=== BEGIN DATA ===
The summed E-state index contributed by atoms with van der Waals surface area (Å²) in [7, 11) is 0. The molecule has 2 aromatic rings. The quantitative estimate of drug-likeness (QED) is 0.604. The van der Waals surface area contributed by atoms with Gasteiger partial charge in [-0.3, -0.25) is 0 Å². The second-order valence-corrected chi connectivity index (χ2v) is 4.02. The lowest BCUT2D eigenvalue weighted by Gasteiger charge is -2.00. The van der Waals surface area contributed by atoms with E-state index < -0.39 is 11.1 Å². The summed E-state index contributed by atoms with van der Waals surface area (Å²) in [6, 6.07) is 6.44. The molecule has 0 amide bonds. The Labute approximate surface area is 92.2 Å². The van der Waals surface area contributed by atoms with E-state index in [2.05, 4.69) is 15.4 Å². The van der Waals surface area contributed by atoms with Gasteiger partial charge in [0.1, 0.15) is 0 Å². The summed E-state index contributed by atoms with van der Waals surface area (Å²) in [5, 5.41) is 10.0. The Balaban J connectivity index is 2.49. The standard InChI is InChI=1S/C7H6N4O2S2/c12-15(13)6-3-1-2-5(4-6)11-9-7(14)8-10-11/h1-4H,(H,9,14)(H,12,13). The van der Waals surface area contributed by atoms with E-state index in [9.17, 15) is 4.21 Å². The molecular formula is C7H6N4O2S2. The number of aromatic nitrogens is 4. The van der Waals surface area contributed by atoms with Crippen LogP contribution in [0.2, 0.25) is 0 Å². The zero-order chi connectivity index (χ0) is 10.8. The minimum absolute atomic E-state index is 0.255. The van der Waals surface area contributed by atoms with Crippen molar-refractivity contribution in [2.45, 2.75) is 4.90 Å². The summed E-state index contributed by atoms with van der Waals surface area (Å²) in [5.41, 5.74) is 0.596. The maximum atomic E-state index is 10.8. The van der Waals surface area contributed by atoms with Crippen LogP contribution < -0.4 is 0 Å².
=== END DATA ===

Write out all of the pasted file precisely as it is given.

The summed E-state index contributed by atoms with van der Waals surface area (Å²) in [7, 11) is 0. The molecule has 2 aromatic rings. The quantitative estimate of drug-likeness (QED) is 0.604. The van der Waals surface area contributed by atoms with Gasteiger partial charge in [-0.3, -0.25) is 0 Å². The second-order valence-corrected chi connectivity index (χ2v) is 4.02. The lowest BCUT2D eigenvalue weighted by Gasteiger charge is -2.00. The van der Waals surface area contributed by atoms with E-state index < -0.39 is 11.1 Å². The summed E-state index contributed by atoms with van der Waals surface area (Å²) in [6, 6.07) is 6.44. The molecule has 0 amide bonds. The Labute approximate surface area is 92.2 Å². The van der Waals surface area contributed by atoms with E-state index in [2.05, 4.69) is 15.4 Å². The van der Waals surface area contributed by atoms with Gasteiger partial charge in [0.1, 0.15) is 0 Å². The summed E-state index contributed by atoms with van der Waals surface area (Å²) in [5, 5.41) is 10.0. The Balaban J connectivity index is 2.49. The standard InChI is InChI=1S/C7H6N4O2S2/c12-15(13)6-3-1-2-5(4-6)11-9-7(14)8-10-11/h1-4H,(H,9,14)(H,12,13). The van der Waals surface area contributed by atoms with E-state index in [9.17, 15) is 4.21 Å². The molecular formula is C7H6N4O2S2. The number of aromatic nitrogens is 4. The van der Waals surface area contributed by atoms with Crippen LogP contribution in [0.2, 0.25) is 0 Å². The zero-order chi connectivity index (χ0) is 10.8. The minimum absolute atomic E-state index is 0.255. The van der Waals surface area contributed by atoms with Crippen molar-refractivity contribution in [2.45, 2.75) is 4.90 Å². The summed E-state index contributed by atoms with van der Waals surface area (Å²) in [5.41, 5.74) is 0.596. The maximum atomic E-state index is 10.8. The van der Waals surface area contributed by atoms with Crippen LogP contribution < -0.4 is 0 Å².